[00:12:11] Jenny: I love that. That's a great goal. Just less time on the computer. I second that. I know sometimes I only work on my computer. I don't watch content. I don't procrastinate on any procrastination sites. It's just for work. And when it's closed, it is closed. Like I can't stand to look at it, you know, because, and I do have an office in the apartment that we're in now in New York City, but also the computer is an office. Like the computer represents work . It's one of the ways I've always created a little bit of psychological separation and I actually get quite antsy if people text me about work on my phone 'cause I'm like, no, no, no. That's not the work device. You know, I know for a lot of people it is, but it feels so good to close the laptop sometimes.
I'm curious. After a year of podcasting, what are the big themes you noticed? So you did an episode a week, you connected with all these people. What stood out to you, or what messages would you wanna kind of excavate from all of that for fellow sensitive CEOs,
[00:13:18] Rose: I think the main, the main messages from my guests would be doing business in a way that serves you as well as your clients but setting those boundaries. I know we've talked about boundaries, but that seems to be such a big theme with a lot of people and I. Oh, the other one would be working with fellow sensitives. I think a lot of the people I've interviewed, their niche market seems to be working with other HSPs and introverts and empaths, and I think working, working together, because we understand each other is such a nice way to run your business rather than working, you know, with people who don't necessarily have the same values or feel the same, think the same. I think it helps. And I, I know that a lot of my guests have, have businesses around the HSP trait.
[00:14:24] Jenny: When did you launch the HSP and sensitive CEO brands? Like, 'cause I, I would imagine that's been a journey for you too, as I know it has been for me. Of putting that out front, like I call it heart-based business, but my private community used to be for side hustlers and solopreneurs and creatives.
It was like for everybody, you know, and then at some point I got clear it's for heart-based business owners and so much shifted when I did exactly what you're saying. But I never thought about it through this lens of putting out the beacon. To work with fellow sensitives or fellow heart-based people, but it's such a game changer.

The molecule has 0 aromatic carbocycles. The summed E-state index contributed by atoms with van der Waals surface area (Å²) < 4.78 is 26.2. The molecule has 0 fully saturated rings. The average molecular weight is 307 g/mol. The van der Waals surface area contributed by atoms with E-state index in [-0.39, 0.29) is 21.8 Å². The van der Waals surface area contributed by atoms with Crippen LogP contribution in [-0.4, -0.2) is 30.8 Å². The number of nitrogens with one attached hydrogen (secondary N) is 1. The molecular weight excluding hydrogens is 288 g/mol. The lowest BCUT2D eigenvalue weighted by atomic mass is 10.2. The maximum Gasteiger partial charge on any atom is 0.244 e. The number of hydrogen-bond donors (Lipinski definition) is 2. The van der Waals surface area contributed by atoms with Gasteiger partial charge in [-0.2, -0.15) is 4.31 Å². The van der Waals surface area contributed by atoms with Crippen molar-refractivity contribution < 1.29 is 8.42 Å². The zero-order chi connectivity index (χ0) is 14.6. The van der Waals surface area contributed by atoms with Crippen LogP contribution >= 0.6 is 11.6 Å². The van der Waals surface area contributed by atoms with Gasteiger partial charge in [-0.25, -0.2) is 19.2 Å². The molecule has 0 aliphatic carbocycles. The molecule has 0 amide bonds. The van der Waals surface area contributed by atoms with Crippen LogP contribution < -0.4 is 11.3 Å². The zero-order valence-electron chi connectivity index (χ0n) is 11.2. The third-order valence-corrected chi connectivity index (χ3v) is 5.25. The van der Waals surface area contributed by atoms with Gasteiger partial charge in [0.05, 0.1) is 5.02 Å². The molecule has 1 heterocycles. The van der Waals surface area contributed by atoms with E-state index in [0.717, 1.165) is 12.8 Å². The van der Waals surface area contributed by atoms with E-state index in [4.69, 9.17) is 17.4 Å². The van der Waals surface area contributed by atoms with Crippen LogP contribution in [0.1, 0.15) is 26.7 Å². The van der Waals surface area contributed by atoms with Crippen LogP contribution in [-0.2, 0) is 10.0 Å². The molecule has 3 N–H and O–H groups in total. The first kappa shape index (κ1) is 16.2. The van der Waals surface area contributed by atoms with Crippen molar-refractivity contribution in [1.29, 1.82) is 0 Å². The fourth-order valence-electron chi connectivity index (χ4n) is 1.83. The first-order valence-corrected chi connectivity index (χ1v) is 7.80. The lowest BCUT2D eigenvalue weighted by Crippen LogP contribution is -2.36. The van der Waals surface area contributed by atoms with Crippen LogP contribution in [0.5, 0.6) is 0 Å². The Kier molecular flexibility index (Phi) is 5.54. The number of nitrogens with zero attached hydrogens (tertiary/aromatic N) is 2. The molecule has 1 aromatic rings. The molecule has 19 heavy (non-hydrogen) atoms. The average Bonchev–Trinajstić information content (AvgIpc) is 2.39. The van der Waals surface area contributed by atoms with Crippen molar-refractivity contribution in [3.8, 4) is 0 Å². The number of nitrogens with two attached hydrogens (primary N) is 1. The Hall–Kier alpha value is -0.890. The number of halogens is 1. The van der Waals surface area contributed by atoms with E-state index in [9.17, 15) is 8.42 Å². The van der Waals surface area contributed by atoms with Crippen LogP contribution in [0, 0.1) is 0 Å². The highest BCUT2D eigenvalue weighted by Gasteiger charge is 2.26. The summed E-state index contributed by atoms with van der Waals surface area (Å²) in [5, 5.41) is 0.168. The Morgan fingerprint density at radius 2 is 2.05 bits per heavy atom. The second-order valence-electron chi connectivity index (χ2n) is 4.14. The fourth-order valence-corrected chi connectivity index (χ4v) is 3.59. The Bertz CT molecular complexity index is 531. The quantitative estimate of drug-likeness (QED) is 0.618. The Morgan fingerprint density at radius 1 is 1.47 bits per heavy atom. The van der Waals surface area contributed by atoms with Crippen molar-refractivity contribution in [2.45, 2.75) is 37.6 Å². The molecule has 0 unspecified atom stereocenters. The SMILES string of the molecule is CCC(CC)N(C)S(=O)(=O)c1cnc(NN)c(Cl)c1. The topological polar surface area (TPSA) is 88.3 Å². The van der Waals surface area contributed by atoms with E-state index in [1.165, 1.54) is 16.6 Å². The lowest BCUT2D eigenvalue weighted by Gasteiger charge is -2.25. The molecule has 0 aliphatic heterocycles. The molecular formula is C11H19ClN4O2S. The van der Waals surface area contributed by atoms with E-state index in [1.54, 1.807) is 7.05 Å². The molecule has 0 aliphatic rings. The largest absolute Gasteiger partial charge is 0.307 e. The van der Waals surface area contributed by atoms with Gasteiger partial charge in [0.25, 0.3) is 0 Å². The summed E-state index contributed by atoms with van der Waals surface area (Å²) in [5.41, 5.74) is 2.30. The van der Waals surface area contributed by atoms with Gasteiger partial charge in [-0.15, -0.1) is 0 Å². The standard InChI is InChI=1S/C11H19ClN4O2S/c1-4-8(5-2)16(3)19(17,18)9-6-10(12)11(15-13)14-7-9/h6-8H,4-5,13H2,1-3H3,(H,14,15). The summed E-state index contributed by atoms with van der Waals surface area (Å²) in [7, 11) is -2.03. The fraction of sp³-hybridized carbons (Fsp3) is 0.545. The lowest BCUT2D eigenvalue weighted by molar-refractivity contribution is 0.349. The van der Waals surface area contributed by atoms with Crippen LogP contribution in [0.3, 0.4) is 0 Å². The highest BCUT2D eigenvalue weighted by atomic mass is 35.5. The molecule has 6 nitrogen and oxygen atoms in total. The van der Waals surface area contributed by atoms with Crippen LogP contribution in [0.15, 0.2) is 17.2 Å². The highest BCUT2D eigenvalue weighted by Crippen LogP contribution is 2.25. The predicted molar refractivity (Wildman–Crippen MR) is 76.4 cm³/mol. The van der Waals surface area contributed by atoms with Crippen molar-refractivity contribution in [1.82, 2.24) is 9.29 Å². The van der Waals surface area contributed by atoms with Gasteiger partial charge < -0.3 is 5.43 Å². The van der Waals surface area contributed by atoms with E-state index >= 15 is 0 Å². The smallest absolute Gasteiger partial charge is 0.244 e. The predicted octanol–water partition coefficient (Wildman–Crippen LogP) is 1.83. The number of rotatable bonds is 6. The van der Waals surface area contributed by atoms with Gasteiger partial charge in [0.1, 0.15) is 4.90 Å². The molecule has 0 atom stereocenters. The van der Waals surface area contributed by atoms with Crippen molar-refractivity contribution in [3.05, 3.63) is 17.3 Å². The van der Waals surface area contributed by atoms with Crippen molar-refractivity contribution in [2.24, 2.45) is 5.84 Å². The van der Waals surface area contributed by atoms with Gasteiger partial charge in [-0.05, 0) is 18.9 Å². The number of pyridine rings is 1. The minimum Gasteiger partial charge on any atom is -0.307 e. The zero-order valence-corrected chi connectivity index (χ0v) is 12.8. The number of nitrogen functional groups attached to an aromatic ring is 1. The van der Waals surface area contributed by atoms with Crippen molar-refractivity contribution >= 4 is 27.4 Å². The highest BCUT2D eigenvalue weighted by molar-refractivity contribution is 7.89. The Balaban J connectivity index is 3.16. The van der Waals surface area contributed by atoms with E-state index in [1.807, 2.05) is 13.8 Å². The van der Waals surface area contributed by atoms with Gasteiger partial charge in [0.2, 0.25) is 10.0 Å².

It's like, it's like a, just going into warm water after a cold, after a cold lunch or something.
[00:15:13] Rose: I love that analogy that, yeah, that feels so good. I totally agree. I know I used to work with, When I did my hypnosis and coaching and even when I had my web development business, and sometimes it would be great.
I think sometimes working with people that didn't have the same, I guess the same nervous system in some respects. That sounds funny. But there was something when I, when I launched the HSP business school and when I put it out on my website that I was only working with highly sensitives and introverts.
It felt so good, as you say, in getting into warm water. It just felt, it felt so right and even at the time I realized that most of my clients were actually HSPs and I was able to share the trait with them because they didn't know about it. But, once they did, it really helped them to understand themselves more and yeah, get more of an understanding on why they feel or think a certain way.
[00:16:25] Jenny: That's so interesting that you are already attracting that, and it makes sense, this piece around boundaries and doing business in a way that serves you. I keep coming back to it because I think one of the things that gets in the way, and I know it certainly did for me more, a little more in the past, but I'm sure it still shows up in certain ways, is that a lot of times my first impulse is to say, what's wrong with me?
So if I'm overly sensitive or I've been told my whole life, you're too sensitive. You're too sensitive. And so sometimes I don't always know which boundaries to set, and then I'll see or hear of a fellow business owner having some really strict boundary, which is now what I've tried to do, even in writing free time and sharing what I eventually got to in terms of how strict I'm with my schedule.
But sometimes I need to hear what someone else is doing. To go, what? I can do that, that's possible. For example, coaches who used to have a. You know, can't, no money back if you cancel within 24 hours. Like that always felt so bad to me. And I always felt like even if someone has a crisis an hour before our call, I'm not gonna take their money.